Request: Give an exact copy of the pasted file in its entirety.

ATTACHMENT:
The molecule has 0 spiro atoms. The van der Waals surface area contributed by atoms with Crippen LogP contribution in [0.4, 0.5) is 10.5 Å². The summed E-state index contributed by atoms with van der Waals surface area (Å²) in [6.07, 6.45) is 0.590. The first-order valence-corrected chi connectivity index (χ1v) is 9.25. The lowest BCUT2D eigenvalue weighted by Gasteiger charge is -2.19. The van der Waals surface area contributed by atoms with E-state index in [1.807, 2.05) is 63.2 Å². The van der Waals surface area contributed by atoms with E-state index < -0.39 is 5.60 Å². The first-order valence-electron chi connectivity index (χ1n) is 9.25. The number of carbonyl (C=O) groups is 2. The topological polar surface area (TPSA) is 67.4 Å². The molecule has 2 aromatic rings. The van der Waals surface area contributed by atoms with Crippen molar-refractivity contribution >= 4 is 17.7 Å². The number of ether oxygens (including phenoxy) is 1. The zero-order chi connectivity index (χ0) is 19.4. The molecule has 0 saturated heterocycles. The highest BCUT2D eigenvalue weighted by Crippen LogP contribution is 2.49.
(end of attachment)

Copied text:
The molecule has 0 spiro atoms. The van der Waals surface area contributed by atoms with Crippen LogP contribution in [0.4, 0.5) is 10.5 Å². The summed E-state index contributed by atoms with van der Waals surface area (Å²) in [6.07, 6.45) is 0.590. The first-order valence-corrected chi connectivity index (χ1v) is 9.25. The lowest BCUT2D eigenvalue weighted by Gasteiger charge is -2.19. The van der Waals surface area contributed by atoms with E-state index in [1.807, 2.05) is 63.2 Å². The van der Waals surface area contributed by atoms with E-state index < -0.39 is 5.60 Å². The first-order valence-electron chi connectivity index (χ1n) is 9.25. The number of carbonyl (C=O) groups is 2. The topological polar surface area (TPSA) is 67.4 Å². The molecule has 2 aromatic rings. The van der Waals surface area contributed by atoms with Crippen molar-refractivity contribution >= 4 is 17.7 Å². The number of ether oxygens (including phenoxy) is 1. The zero-order chi connectivity index (χ0) is 19.4. The molecule has 0 saturated heterocycles. The highest BCUT2D eigenvalue weighted by Crippen LogP contribution is 2.49.